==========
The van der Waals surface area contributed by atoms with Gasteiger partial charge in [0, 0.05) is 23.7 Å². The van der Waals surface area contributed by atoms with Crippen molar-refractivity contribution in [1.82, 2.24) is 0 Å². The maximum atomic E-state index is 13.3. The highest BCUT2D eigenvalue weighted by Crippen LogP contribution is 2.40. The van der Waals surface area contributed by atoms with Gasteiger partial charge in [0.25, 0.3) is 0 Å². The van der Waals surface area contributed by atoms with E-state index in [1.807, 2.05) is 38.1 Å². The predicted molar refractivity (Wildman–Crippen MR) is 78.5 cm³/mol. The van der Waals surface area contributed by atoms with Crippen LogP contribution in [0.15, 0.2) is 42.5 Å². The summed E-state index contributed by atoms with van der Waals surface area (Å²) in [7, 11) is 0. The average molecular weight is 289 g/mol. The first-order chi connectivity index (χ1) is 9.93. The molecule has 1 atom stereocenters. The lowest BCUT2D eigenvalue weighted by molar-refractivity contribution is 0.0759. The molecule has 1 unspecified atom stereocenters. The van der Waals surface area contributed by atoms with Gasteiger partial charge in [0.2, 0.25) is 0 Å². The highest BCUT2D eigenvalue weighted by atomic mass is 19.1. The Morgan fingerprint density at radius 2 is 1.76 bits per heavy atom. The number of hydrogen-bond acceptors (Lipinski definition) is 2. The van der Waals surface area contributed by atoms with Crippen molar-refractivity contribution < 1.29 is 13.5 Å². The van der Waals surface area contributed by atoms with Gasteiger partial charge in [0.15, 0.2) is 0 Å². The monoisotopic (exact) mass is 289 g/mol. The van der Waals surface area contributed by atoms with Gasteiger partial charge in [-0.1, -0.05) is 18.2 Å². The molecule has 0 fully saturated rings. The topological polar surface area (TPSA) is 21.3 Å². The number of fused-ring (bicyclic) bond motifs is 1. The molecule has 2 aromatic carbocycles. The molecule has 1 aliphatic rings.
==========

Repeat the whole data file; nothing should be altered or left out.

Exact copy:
The van der Waals surface area contributed by atoms with Gasteiger partial charge in [0, 0.05) is 23.7 Å². The van der Waals surface area contributed by atoms with Crippen molar-refractivity contribution in [1.82, 2.24) is 0 Å². The maximum atomic E-state index is 13.3. The highest BCUT2D eigenvalue weighted by Crippen LogP contribution is 2.40. The van der Waals surface area contributed by atoms with Gasteiger partial charge in [0.25, 0.3) is 0 Å². The van der Waals surface area contributed by atoms with E-state index in [1.807, 2.05) is 38.1 Å². The predicted molar refractivity (Wildman–Crippen MR) is 78.5 cm³/mol. The van der Waals surface area contributed by atoms with Crippen LogP contribution in [0.15, 0.2) is 42.5 Å². The summed E-state index contributed by atoms with van der Waals surface area (Å²) in [7, 11) is 0. The average molecular weight is 289 g/mol. The first-order chi connectivity index (χ1) is 9.93. The molecule has 1 atom stereocenters. The lowest BCUT2D eigenvalue weighted by molar-refractivity contribution is 0.0759. The molecule has 1 unspecified atom stereocenters. The van der Waals surface area contributed by atoms with Gasteiger partial charge in [0.2, 0.25) is 0 Å². The highest BCUT2D eigenvalue weighted by atomic mass is 19.1. The Morgan fingerprint density at radius 2 is 1.76 bits per heavy atom. The number of hydrogen-bond acceptors (Lipinski definition) is 2. The van der Waals surface area contributed by atoms with Crippen molar-refractivity contribution < 1.29 is 13.5 Å². The van der Waals surface area contributed by atoms with Gasteiger partial charge in [0.15, 0.2) is 0 Å². The monoisotopic (exact) mass is 289 g/mol. The van der Waals surface area contributed by atoms with Gasteiger partial charge in [-0.1, -0.05) is 18.2 Å². The molecule has 0 fully saturated rings. The topological polar surface area (TPSA) is 21.3 Å². The number of fused-ring (bicyclic) bond motifs is 1. The molecule has 2 aromatic carbocycles. The molecule has 1 aliphatic rings.